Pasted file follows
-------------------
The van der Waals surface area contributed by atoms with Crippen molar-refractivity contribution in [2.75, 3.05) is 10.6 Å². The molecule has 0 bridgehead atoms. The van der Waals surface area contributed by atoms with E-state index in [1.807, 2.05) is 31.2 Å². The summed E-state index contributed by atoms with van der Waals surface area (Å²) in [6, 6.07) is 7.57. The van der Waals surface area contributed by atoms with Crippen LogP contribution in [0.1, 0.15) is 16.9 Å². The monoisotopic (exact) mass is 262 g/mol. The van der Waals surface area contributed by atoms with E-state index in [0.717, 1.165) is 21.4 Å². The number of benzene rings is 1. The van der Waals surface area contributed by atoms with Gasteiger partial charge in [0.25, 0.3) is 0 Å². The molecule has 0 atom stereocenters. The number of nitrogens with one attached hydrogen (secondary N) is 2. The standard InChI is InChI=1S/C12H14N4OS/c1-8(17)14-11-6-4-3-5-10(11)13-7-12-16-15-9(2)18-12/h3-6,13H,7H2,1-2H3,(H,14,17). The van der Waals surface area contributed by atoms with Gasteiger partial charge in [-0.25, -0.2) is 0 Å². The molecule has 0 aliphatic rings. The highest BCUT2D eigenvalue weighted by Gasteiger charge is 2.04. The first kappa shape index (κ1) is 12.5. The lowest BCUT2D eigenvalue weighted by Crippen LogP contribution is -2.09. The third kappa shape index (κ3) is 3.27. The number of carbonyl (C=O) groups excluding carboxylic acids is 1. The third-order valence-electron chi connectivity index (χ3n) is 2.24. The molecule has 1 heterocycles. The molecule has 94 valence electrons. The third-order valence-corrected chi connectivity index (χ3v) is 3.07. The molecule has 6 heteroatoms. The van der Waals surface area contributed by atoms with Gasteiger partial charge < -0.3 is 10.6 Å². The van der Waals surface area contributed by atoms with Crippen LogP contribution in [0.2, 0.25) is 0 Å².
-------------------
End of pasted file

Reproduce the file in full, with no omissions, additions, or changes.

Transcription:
The van der Waals surface area contributed by atoms with Crippen molar-refractivity contribution in [2.75, 3.05) is 10.6 Å². The molecule has 0 bridgehead atoms. The van der Waals surface area contributed by atoms with E-state index in [1.807, 2.05) is 31.2 Å². The summed E-state index contributed by atoms with van der Waals surface area (Å²) in [6, 6.07) is 7.57. The van der Waals surface area contributed by atoms with Crippen LogP contribution in [0.1, 0.15) is 16.9 Å². The monoisotopic (exact) mass is 262 g/mol. The van der Waals surface area contributed by atoms with E-state index in [0.717, 1.165) is 21.4 Å². The number of benzene rings is 1. The van der Waals surface area contributed by atoms with Gasteiger partial charge in [0.25, 0.3) is 0 Å². The molecule has 0 atom stereocenters. The number of nitrogens with one attached hydrogen (secondary N) is 2. The standard InChI is InChI=1S/C12H14N4OS/c1-8(17)14-11-6-4-3-5-10(11)13-7-12-16-15-9(2)18-12/h3-6,13H,7H2,1-2H3,(H,14,17). The van der Waals surface area contributed by atoms with Gasteiger partial charge in [-0.25, -0.2) is 0 Å². The molecule has 0 aliphatic rings. The highest BCUT2D eigenvalue weighted by Gasteiger charge is 2.04. The first kappa shape index (κ1) is 12.5. The lowest BCUT2D eigenvalue weighted by Crippen LogP contribution is -2.09. The third kappa shape index (κ3) is 3.27. The number of carbonyl (C=O) groups excluding carboxylic acids is 1. The third-order valence-electron chi connectivity index (χ3n) is 2.24. The molecule has 1 heterocycles. The molecule has 94 valence electrons. The third-order valence-corrected chi connectivity index (χ3v) is 3.07. The molecule has 6 heteroatoms. The van der Waals surface area contributed by atoms with Gasteiger partial charge < -0.3 is 10.6 Å². The van der Waals surface area contributed by atoms with Crippen LogP contribution in [0.2, 0.25) is 0 Å².